The pews were packed. Some 24 Pastors came to the installation. A couple had to be there (the Bishop and the Circuit Counselor). The rest told me they came to see what kind of fool it was who accepted the call to that congregation. It was not like I had a choice -- the Church placed me there upon graduation from Seminary. So the congregation had gone through some stuff. It had a bit of a reputation. But I did not know that. Good thing, too. Because I ended up staying there almost 13 years and found that leaving that place was one of the hardest decisions I have ever had to make in my life. I have seldom been back but there is not a day that goes by that part of my heart is not back there in Cairo, New York, at Resurrection Lutheran Church.
We arrived in a blur, found the rectory by the moving van out front and the guys moving our stuff into this house (it was the age before email, mapquest, etc.). The church building was not in the greatest shape. The Pastor's Office had not been painted in many years and was a sort of band-aid pinkish color. My wife and I found an original paint can circa 1963, stirred it up, and repainted the walls to cover up the dings. Not great but, hey, it was better than we found it. I guess 1963 was a good year for paint.
It was ever so hot that day we painted. I was wearing shorts and a tee and was a mess of paint and sweat. There was a huge desk in that office that took up 2/3 the space of the room. We had it against the door to get to the walls behind it when there was a knock at the door. By the time I got the desk moved and went out to the hall, I found an older woman dressed in hat, gloves, and she was growing impatient. "I came to meet the new Pastor," she said. I sheepishly admitted that I was he. She did not say a word and turned and left. As far as I know, she never came back. I never did learn her name. She was not interested in mine. And so it began.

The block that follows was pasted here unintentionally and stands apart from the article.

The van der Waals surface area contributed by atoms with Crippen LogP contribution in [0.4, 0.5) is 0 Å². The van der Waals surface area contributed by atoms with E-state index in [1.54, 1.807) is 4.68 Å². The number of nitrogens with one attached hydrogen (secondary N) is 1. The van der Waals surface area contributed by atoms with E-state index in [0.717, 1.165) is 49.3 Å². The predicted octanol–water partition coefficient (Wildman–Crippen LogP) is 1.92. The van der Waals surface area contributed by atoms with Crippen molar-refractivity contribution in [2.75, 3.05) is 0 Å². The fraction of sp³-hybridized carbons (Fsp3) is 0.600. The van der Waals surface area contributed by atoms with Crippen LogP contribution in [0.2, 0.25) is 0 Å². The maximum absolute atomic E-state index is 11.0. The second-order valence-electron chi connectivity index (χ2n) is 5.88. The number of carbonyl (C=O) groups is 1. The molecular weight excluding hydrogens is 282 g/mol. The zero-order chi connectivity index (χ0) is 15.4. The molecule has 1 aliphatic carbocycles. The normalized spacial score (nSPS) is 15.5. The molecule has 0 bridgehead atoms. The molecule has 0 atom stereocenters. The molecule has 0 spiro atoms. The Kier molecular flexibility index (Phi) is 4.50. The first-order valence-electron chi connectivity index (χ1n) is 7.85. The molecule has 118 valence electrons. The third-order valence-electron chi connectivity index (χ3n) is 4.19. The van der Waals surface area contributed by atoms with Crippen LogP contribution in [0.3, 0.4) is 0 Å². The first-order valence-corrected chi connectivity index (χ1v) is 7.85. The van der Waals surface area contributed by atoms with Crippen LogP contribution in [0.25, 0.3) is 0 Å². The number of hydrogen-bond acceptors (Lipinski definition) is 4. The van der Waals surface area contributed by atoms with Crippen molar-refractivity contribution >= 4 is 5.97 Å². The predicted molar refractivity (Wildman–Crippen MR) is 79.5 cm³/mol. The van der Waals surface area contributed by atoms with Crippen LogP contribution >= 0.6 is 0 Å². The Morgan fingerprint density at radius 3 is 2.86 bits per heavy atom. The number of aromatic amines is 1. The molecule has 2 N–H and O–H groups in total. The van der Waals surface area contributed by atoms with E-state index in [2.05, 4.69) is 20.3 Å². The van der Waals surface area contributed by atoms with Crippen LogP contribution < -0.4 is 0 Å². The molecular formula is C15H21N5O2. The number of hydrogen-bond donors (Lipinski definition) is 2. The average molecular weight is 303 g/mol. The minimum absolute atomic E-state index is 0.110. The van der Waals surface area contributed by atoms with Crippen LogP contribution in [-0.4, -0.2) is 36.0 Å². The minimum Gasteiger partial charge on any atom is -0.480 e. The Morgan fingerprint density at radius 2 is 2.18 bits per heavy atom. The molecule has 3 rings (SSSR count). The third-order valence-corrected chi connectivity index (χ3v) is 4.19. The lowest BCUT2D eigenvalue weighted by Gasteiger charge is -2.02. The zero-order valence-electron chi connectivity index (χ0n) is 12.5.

On good old St. Bart's day, the authority of the Word and Sacraments for that place was conferred upon an especially unworthy candidate. Many of the people who were there to welcome us are now gone from this earth and have joined the heavenly congregation. They wait for us there among the great cloud of witnesses whom God has appointed, the heavenly cheering squad just what a foolish and brash young Pastor needed to help season him for the work of the ministry. I miss them. Their names are written in the book of life but they are also written in my heart. I realize now how blessed I was to know them and to serve them. And I feel the very same way about this group of sheep whom I have been called to shepherd in Clarksville, Tennessee. Their names are also written in the book of life but they are likewise written in my heart.
At this point in time I choose to remember the beginnings, auspicious or humble, more than to think upon endings. Each week after the absolution, I say in blessing upon the absolved: May He who began this good work within you bring it to completion on the day of our Lord Jesus Christ. It is my prayer today as I look back on this one beginning. May He bring me and all that I do in His name to completion. A God of humble beginnings who works mighty things if only we let Him. So today I will remember and give thanks for the chance to begin and for the God whose grace of forgiveness gives us many beginnings throughout our lives. Soli Deo Gloria!